Weekends this month we've been vending out at the Jubilee Farm pumpkin patch. It's a good time, with hay rides, hot cider, a corn maze and a catapult that shoots pumpkins far out into the fields.
I love going out to this farm. I headed out there one day this past week to pick up some produce to use in my veggie mix. I'd had a stressful morning, with time constraints and everything taking longer than it should have. Then I hit farm country and I just felt the tension easing.
Jubilee has an unusual business model, doing most of their business through their CSA and offering work shares, where folks come out and work in exchange for a lower rate on their weekly boxes. As a manager, I imagine this must be a nightmare from an efficiency standpoint, with so many workers working such short shifts that few of them really gain the knowledge and experience to do things right. But that doesn't seem to be the point. The point is to get folks out to the farm, getting their hands dirty and feeling at home in the fields. And the members really do see to feel at home there. They know their way around and they talk about the place with proprietary pride.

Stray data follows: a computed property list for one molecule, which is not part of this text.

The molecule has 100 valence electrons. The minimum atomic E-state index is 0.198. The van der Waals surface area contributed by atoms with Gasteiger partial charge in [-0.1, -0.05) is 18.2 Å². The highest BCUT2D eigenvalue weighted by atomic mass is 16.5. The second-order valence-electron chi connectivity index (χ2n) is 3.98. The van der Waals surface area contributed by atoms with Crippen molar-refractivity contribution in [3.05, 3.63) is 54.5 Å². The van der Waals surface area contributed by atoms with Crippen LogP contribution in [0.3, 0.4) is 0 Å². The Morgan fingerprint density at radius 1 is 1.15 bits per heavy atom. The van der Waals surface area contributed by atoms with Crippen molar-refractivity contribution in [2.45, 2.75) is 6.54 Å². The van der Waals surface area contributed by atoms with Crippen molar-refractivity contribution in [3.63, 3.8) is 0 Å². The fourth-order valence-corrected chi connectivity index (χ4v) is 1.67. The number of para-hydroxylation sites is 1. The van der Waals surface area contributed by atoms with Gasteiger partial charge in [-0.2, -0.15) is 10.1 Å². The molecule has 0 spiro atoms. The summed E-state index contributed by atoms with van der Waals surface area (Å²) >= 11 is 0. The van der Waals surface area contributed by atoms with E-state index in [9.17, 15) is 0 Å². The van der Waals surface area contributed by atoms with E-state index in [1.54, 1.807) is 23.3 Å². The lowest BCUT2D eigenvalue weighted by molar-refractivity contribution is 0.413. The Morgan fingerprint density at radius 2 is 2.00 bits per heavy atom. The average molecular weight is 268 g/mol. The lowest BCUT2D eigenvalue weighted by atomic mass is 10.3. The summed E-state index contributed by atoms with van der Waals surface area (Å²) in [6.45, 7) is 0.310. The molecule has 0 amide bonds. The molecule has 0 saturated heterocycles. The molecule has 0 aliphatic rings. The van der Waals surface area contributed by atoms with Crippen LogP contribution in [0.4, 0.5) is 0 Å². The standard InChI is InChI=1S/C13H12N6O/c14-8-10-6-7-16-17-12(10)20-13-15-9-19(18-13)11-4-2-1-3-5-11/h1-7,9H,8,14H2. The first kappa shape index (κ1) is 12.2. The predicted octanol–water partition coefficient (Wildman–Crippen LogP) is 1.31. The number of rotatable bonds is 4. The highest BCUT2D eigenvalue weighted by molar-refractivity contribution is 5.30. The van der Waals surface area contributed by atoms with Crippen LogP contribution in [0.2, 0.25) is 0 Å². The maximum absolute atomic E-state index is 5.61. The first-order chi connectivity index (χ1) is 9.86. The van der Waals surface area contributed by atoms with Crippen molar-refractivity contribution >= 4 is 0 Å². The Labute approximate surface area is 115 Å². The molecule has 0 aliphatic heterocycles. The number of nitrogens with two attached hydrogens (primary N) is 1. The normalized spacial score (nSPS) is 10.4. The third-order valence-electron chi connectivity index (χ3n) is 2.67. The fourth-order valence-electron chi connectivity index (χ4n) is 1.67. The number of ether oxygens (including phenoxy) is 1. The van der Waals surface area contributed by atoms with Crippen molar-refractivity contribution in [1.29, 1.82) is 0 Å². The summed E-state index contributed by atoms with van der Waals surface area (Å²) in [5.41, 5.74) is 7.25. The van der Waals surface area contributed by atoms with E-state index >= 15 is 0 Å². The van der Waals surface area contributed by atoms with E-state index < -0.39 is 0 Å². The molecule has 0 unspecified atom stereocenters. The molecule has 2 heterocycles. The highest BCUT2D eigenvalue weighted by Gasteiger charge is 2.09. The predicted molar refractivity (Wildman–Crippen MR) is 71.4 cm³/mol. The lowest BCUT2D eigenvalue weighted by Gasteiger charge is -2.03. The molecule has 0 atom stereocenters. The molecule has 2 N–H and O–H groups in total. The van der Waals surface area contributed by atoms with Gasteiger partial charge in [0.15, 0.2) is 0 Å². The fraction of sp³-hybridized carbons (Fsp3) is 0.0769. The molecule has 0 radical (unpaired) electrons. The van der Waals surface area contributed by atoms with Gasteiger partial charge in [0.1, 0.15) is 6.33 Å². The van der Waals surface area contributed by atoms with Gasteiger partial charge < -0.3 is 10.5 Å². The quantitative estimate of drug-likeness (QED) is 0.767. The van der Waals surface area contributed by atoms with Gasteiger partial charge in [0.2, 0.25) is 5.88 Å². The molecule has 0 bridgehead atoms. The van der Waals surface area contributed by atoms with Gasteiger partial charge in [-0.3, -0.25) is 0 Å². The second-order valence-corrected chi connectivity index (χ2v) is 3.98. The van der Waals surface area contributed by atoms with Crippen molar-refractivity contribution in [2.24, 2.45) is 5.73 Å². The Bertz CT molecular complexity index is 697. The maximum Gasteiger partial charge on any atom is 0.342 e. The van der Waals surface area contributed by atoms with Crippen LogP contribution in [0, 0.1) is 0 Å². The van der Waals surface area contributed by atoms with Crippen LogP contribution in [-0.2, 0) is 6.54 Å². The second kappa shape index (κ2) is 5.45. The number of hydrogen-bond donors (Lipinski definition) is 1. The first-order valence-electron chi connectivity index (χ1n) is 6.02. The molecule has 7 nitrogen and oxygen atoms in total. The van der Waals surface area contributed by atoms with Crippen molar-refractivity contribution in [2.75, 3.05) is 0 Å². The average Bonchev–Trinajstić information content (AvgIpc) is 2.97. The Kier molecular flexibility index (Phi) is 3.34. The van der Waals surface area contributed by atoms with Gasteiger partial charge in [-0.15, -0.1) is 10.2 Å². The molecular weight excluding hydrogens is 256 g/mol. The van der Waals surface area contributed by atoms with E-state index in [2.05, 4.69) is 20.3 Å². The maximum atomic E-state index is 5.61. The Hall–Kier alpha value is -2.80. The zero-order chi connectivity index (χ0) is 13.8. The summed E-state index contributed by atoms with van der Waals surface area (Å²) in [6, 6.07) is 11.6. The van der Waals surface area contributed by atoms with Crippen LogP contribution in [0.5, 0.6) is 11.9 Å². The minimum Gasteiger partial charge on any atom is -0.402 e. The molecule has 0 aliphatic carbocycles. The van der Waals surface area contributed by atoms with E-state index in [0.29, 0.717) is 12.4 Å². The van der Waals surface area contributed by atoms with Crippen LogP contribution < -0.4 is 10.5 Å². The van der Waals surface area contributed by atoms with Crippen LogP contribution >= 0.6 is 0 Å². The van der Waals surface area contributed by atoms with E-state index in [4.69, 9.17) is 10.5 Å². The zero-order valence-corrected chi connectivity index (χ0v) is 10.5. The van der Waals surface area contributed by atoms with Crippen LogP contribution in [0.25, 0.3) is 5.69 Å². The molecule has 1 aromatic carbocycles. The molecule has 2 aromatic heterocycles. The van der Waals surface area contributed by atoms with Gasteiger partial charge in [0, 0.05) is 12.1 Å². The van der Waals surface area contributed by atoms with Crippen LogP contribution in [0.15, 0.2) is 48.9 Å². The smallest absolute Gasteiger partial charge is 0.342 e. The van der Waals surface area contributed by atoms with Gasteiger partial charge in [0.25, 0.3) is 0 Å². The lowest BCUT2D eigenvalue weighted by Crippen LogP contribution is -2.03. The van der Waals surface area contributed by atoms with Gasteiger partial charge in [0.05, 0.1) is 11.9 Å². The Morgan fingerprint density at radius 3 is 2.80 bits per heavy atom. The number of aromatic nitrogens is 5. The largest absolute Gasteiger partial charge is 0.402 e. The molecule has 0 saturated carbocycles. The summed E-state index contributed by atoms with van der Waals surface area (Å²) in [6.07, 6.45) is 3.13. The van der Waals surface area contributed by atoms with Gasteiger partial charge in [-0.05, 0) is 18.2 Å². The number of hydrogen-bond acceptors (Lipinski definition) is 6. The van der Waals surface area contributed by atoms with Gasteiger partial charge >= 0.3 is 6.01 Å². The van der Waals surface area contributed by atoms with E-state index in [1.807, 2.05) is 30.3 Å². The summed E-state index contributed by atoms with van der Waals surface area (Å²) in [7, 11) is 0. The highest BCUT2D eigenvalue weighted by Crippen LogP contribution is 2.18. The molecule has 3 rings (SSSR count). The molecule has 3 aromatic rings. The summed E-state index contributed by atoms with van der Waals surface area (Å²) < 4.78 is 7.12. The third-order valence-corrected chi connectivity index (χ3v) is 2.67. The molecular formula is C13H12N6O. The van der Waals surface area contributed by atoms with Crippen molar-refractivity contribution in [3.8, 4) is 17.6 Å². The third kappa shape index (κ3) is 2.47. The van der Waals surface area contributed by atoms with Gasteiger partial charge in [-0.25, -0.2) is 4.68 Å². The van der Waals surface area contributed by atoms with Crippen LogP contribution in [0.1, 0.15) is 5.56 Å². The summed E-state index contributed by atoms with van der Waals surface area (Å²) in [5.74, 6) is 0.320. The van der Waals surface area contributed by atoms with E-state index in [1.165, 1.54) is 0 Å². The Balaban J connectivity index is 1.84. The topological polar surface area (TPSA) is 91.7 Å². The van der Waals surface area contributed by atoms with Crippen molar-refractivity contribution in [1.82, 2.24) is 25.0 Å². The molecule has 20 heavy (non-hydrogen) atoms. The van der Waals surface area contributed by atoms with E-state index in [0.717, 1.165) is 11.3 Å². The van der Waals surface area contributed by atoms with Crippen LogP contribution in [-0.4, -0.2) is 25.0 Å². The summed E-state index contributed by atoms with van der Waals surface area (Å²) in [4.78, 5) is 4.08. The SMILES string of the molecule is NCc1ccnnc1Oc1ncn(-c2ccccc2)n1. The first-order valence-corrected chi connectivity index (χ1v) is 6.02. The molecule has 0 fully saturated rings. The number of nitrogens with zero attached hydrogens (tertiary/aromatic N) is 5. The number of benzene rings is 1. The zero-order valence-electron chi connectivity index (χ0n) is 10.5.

I also love the name "Jubilee." The biblical tradition of the Jubilee Year designates periodic intervals when everyone who lost their land because of debt and misfortune would have it returned to them. Think about how different our recent history would have been if we'd had a similar tradition in this country. The families displaced during the Dust Bowl years and even folks who lost their houses during the recent foreclosure crisis would all have been allowed to keep their property. It's a wise tradition, one that spreads dignity and justice, and honors the struggles of small-scale farmers.